Proof, and the absence thereof

If I were to write a book, I would like it to be an apologetic piece. Not in the “I’m sorry” sense, but rather in the apologetic tradition of defending the Christian faith (note that I don’t say ‘religion’). I have sooooo many emerging thoughts on the advent of the ‘new atheism’, that en vogue movement that loves to slate Christian faith from a supposed scientific perspective. I thoroughly enjoy debating issues of faith with atheists.

Through these discussions I have been searching for a common grounds of sorts that will allow us to agree on a starting point from which to engage – so often these “religion” conversation deteriorate into into petty slander.

I think I may have found such a starting point, and it is an uncanny point of departure for people of faith: proof. Let me explain …

Donald Rumsfeld, former US Secretary of Defense, is rumoured to have said:

The absence of evidence is not evidence of absence.

This truth may just be a starting point for common ground discussion between Christians and atheists, especially if you are not a overly-sensitive Christian. I mean, can we really prove the existence of God?

The only time we can do this is when considering our own interpretations of certain “facts” e.g. the beauty of nature as an indicator of the existence of God. This is not a proof of God, just a proof of nature’s brilliance.

In the same way, atheists cannot disprove the existence of God (hat tip to Rumsfeld). The absence of evidence proving the absence of God is not proof of the non-existence of God. This proposition is bound to get up the nose of some atheists I know, as well as some Christians.

What say you?

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One response to “Proof, and the absence thereof”

  1. Konrad Michels says:

    Do you realise who Rumsfeld was? Do you realise that Rumsfeld was a Republican Bush puppet taking his orders from one of the most dangerous and destructive presidents the USA has *ever* had? Do you realise that this is the same Rumsfeld who also gibbered:
    “There are known knowns; there are things we know that we know. There are known unknowns; that is to say, there are things that we now know we don’t know. But there are also unknown unknowns; there are things we do not know we don’t know.”?
    Does you know that this absence saying is actually *not* a Rumsfeld saying but is more accurately attributed to Carl Sagan as far as I can tell? Nice to see you went to the trouble of checking this up and correctly attributing it.
    Anyhow, this is not a new argument, and has been around for a long time, and is fantastically misunderstood by most people who quote it.
    Argument from ignorance, also known as “argumentum ad ignorantiam” or “appeal to ignorance”, is an informal logical fallacy; it asserts that a proposition is necessarily true because it has not been proven false (or vice versa). This represents a type of false dichotomy in that it excludes a third option: there is insufficient data and the proposition has not yet been proven to be either true or false. In debates, appeals to ignorance are sometimes used to shift the burden of proof, and this is exactly what you have done here, and exactly what Rumsfeld did with it, albeit that Rumsfeld did it in the context of the alleged weapons of mass destruction, which, quite comically in the context of what you are trying to say, were never actually ever found nor was any evidence ever found to suggest they ever existed. So you have basically shot yourself in both feet several times here by firstly misattributing the quote, secondly not appreciating the context in which Rumsfeld had used it, and thirdly the breathtaking self-indictment it was of the phony propaganda that Bush had used to take the USA to war.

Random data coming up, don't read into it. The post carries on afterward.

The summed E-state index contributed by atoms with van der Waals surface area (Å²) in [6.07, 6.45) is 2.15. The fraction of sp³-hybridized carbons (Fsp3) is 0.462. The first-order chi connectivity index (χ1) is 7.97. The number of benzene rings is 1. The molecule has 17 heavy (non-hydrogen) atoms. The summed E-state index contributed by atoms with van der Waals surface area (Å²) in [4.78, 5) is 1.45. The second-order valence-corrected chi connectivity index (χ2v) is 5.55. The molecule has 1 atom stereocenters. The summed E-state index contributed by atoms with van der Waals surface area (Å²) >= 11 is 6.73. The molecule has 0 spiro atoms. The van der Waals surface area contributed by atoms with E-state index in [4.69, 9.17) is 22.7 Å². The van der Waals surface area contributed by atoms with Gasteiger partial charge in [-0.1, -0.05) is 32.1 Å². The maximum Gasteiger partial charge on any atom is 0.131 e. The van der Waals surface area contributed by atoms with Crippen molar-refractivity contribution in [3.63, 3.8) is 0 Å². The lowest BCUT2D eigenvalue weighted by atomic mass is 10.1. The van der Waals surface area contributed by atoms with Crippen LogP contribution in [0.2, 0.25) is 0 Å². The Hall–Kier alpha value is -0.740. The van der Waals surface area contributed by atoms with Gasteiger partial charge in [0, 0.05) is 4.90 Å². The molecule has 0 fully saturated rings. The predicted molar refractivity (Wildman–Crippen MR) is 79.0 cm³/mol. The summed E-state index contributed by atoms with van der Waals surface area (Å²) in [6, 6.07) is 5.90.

To circle back to Carl Sagan on this briefly, he explains it far more eloquently than I ever could, and since he coined the term I figured he should have the honour of putting the final nail in the coffin:
    “Appeal to ignorance — the claim that whatever has not been proved false must be true, and vice versa (e.g., there is no compelling evidence that UFOs are not visiting the Earth; therefore UFOs exist — and there is intelligent life elsewhere in the Universe. Or: there may be seventy kazillion other worlds, but not one is known to have the moral advancement of the Earth, so we’re still central to the Universe.) This impatience with ambiguity can be criticized in the phrase: absence of evidence is not evidence of absence.”
    Very unconvincing I’m afraid. You are most certainly not the first christian to try and use this line to debate atheists, and sadly you won’t be the last. All that all of you who use this argument have succeeded in proving is that none of you understand the philosophical point of the argument.
    One last point about your title: Science doesn’t ever prove anything. It disproves bad theories or hypotheses and it supports good ones. The term proof applies in systems such as mathematics which are self-contained and clearly defined.
    If you say that science proves anything you either don’t understand sceince or you don’t understand the meaning of proof. Proof implies certainty. There is no such thing as certainty, there is only best approximations of degrees of certainty, which itself is a contradition in terms, for certainty measured in degrees is by definition uncertain.
    This is fundamentally what separates science from religion.

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